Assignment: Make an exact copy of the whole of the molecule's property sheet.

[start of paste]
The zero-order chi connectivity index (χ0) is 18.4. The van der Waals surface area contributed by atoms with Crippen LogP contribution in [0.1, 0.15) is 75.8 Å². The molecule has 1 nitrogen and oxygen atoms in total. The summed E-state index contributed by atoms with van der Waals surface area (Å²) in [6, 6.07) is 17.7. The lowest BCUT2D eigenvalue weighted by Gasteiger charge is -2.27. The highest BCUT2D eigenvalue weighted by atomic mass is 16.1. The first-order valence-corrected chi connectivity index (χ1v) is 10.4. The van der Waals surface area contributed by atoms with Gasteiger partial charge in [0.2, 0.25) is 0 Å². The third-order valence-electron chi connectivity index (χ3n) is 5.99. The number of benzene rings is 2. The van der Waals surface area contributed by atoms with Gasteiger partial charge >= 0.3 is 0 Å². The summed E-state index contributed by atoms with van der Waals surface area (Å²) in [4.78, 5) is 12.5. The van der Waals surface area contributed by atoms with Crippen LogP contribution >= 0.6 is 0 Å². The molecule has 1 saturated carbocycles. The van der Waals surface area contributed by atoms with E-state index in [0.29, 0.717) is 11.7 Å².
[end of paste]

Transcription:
The zero-order chi connectivity index (χ0) is 18.4. The van der Waals surface area contributed by atoms with Crippen LogP contribution in [0.1, 0.15) is 75.8 Å². The molecule has 1 nitrogen and oxygen atoms in total. The summed E-state index contributed by atoms with van der Waals surface area (Å²) in [6, 6.07) is 17.7. The lowest BCUT2D eigenvalue weighted by Gasteiger charge is -2.27. The highest BCUT2D eigenvalue weighted by atomic mass is 16.1. The first-order valence-corrected chi connectivity index (χ1v) is 10.4. The van der Waals surface area contributed by atoms with Gasteiger partial charge in [0.2, 0.25) is 0 Å². The third-order valence-electron chi connectivity index (χ3n) is 5.99. The number of benzene rings is 2. The van der Waals surface area contributed by atoms with Gasteiger partial charge >= 0.3 is 0 Å². The summed E-state index contributed by atoms with van der Waals surface area (Å²) in [4.78, 5) is 12.5. The van der Waals surface area contributed by atoms with Crippen LogP contribution >= 0.6 is 0 Å². The molecule has 1 saturated carbocycles. The van der Waals surface area contributed by atoms with E-state index in [0.29, 0.717) is 11.7 Å².